Mr. Ebell has said that the plan, which has been tied up in the courts since it was finalized in 2015, is illegal. In the interview in Paris last year, he said he hoped whoever was elected president would “undo the E.P.A. power plant regs and some of the other regs that are very harmful to our economy.”

This is not the first time that the EPA as dangerously sped up the regulatory promulgation process. Congressional investigators have asserted that the agency hastily created and implemented the Waters of the United States Act (WOTUS) to appease the White House and environmental activists.

In fact, in their rush, the investigators determined critical elements of oversight required by law were bypassed, despite numerous warnings.

The report also claims EPA sidelined the Army Corps of Engineers throughout the rulemaking process, and top administration officials restricted Corps communications with EPA over WOTUS.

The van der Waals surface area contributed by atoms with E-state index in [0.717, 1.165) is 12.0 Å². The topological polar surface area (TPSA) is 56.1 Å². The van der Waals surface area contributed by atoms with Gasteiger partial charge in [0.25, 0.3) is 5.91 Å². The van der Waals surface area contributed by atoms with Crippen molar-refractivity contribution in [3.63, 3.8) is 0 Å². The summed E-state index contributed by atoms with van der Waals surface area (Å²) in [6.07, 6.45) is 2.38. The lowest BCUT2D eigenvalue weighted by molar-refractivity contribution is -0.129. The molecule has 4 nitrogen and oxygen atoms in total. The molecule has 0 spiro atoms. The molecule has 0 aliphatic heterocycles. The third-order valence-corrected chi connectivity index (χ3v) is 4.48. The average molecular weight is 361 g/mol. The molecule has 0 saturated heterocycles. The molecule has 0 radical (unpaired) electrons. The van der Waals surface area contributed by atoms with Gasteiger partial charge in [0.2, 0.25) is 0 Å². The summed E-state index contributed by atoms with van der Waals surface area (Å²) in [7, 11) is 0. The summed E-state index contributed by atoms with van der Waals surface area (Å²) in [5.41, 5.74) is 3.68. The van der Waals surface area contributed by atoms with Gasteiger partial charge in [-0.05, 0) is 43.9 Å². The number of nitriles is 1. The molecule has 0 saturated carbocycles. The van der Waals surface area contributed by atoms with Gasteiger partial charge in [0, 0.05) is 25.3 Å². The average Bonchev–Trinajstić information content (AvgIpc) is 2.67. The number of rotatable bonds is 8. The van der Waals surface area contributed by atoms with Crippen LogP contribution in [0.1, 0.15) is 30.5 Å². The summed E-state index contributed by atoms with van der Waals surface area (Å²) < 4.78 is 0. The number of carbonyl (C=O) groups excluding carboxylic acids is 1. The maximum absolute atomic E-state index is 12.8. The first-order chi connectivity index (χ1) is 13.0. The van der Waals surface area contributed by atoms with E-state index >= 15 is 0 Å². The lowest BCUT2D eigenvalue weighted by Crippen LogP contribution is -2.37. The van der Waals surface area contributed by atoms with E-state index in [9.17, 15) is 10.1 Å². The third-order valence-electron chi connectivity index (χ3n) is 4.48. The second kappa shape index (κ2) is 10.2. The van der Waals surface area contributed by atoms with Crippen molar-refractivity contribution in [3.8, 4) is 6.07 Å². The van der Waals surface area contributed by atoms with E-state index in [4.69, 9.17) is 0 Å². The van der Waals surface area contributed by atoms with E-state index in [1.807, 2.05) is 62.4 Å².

Congressional investigators also found EPA ignored conducting a full analysis on how WOTUS would impact small businesses, as required by federal law. EPA also published its draft rule before the scientific study undergirding the justification for WOTUS was even published, “which creates the appearance that EPA’s policy decisions were foregone conclusions,” committee staffers wrote.

More troubling is Corps officials made “last minute” to an environmental review that “changed the dynamics” of how WOTUS was being evaluated by the government. These changes “EPA’s jurisdiction over certain wetlands and water bodies” and allowed the rule to circumvent a full environmental review as required by law.

Of course, when your rules don’t rely on real science, then there is no need to wait for actual data from detailed studies.